State News

'Fatal Vision' author calls MacDonald a 'psychopath'

Posted September 21, 2012

— The author of the best-selling book "Fatal Vision" testified Friday at a hearing for Jeffrey MacDonald, who was convicted of killing his pregnant wife and two daughters at their Fort Bragg home in 1970 and is asking a judge for a new trial.

Joe McGinniss, who was embedded with MacDonald's defense team during the 1979 trial, read excerpts from his book about the case and called MacDonald a "psychopath."

The author testified that he was present for the entire defense interview with Helena Stoeckley, a known drug addict who claimed off and on that she was in the MacDonald home the night of the murders.

MacDonald murders MacDonald murder case photos

McGinniss says he watched defense attorneys try for three hours to coax Stoeckley into saying that she was involved in the murders. Instead, she told them no, "I can't help you," McGinniss recalled.

That contradicts what MacDonald's then-attorney, Bernie Segal, told the judge during a bench conference at the 1979 trial – that Stoeckley had confessed to being inside the house.

McGinniss appeared shocked by that revelation Friday and said if he had known that Segal "stood there before the judge and lied," that he would have included that in his book.

"I don't mean to speak ill of the dead, but to stand before the judge and make up stuff, this is ridiculous," he said.

McGinniss was given special access to MacDonald and his defense team in order to write the book, which MacDonald had hoped would show his innocence. McGinniss, who originally thought MacDonald was innocent, changed his mind and wrote that he thought MacDonald had committed the crimes.

"Psychopaths are very charming people, but it was a tough fight between my head and my heart," McGinniss said Friday.

MacDonald eventually sued him for breach of contract, and the two reached a $325,000 settlement.

On cross-examination, defense lawyers questioned McGinniss about why he wrote letters to MacDonald and said "total strangers could see that you did not get a fair trial."

"I knew he would break off contact if he knew what the book was really for," McGinniss testified. "My commitment was to the book and the truth."

The defense hammered on how much money McGinniss made writing about the MacDonald case and asked if anyone else has profited more. No, McGinniss said, because no one has done as much work as he has covering the case.

McGinniss also testified Friday about a letter he received from MacDonald, which he included in his book, saying that MacDonald had been taking a drug called Eskatrol to lose weight, as required by his boxing coach.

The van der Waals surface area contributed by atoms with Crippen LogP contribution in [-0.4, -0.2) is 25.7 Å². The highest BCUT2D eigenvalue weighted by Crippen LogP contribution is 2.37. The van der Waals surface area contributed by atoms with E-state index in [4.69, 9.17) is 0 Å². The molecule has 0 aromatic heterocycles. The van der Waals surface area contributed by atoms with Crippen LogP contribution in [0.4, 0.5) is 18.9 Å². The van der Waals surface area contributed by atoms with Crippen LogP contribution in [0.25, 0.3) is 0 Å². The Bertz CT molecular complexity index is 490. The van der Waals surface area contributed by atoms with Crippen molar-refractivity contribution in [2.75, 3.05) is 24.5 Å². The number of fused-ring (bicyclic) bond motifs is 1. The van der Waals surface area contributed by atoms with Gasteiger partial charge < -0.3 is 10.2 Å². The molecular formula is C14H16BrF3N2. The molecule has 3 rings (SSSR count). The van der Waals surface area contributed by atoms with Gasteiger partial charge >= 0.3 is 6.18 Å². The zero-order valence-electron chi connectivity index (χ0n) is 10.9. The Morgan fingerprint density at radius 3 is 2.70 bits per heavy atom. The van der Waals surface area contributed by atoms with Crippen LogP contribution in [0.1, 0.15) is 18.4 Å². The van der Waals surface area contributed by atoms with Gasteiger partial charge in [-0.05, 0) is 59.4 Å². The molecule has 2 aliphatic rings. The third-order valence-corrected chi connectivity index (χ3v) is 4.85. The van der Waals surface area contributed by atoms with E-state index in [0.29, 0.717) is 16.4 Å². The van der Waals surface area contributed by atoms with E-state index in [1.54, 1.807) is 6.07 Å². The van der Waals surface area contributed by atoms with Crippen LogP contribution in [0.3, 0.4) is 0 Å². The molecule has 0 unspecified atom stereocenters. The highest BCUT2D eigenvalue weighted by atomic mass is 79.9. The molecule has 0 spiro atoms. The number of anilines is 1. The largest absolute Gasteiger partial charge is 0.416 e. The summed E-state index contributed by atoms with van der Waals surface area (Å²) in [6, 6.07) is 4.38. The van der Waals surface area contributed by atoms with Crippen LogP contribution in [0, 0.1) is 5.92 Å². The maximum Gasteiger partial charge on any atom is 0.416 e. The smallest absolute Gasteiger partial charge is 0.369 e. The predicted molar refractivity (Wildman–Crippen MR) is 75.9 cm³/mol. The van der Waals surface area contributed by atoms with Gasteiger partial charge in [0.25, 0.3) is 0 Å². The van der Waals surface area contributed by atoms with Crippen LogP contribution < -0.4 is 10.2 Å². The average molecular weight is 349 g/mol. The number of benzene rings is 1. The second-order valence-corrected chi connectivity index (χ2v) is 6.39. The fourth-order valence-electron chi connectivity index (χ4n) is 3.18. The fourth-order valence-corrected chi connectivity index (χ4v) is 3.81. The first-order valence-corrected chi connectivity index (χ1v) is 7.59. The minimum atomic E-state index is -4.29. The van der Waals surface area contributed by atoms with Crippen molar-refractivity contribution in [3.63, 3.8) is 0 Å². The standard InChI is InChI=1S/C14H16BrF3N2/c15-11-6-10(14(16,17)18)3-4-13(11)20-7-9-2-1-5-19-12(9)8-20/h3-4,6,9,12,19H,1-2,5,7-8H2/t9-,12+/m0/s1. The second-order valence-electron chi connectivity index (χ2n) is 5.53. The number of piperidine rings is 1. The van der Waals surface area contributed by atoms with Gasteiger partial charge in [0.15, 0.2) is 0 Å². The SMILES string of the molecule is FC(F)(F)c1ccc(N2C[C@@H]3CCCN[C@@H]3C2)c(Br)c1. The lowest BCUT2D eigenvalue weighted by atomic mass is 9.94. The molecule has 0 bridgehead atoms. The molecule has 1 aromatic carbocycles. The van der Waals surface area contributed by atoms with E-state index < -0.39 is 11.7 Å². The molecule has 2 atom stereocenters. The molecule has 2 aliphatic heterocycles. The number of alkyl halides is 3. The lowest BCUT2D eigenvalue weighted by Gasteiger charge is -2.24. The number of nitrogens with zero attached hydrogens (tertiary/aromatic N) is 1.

The author said he researched the drug and found that it was an "upper and a downer" that had dangerous side effects, including "uncontrollable bursts of anger," that could lead to psychosis if large amounts were taken.

In his letter to the author, MacDonald said he had possibly taken the drug the night of the murders. Defense attorneys pointed out that McGinniss omitted MacDonald's words, "I do not think I had one," in the book and instead put ellipsis in its place.

The author's testimony came on the fifth day of the hearing, which could last up to 10 days, and hinges on DNA evidence that wasn't available in 1979 and witness testimony that MacDonald's defense team says proves his innocence.

U.S. District Judge James Fox will determine if he gets a new trial.

MacDonald – now 68, remarried and still in prison – has never wavered from his claim that he didn't kill his wife, Colette, and their two daughters, 5-year-old Kimberley and 2-year-old Kristen.

He has maintained that he awoke on the sofa in their home as they were being attacked by four hippies – three men and a woman, who was wearing a blond wig and floppy hat, chanting "acid is groovy, kill the pigs."


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  • DontVote4LiarsCheatsOrThieves Sep 24, 2012

    jjsmith1973 - "indecisive no it doesn't prove that and you are thinking as a person that has already made up your mind that you know exactly what happened as though you are there."


    There's evidence that has never been allowed to be admitted in a court of law. Without that, only fools would claim to know the full story of exactly what happened.

  • jjsmith1973 Sep 21, 2012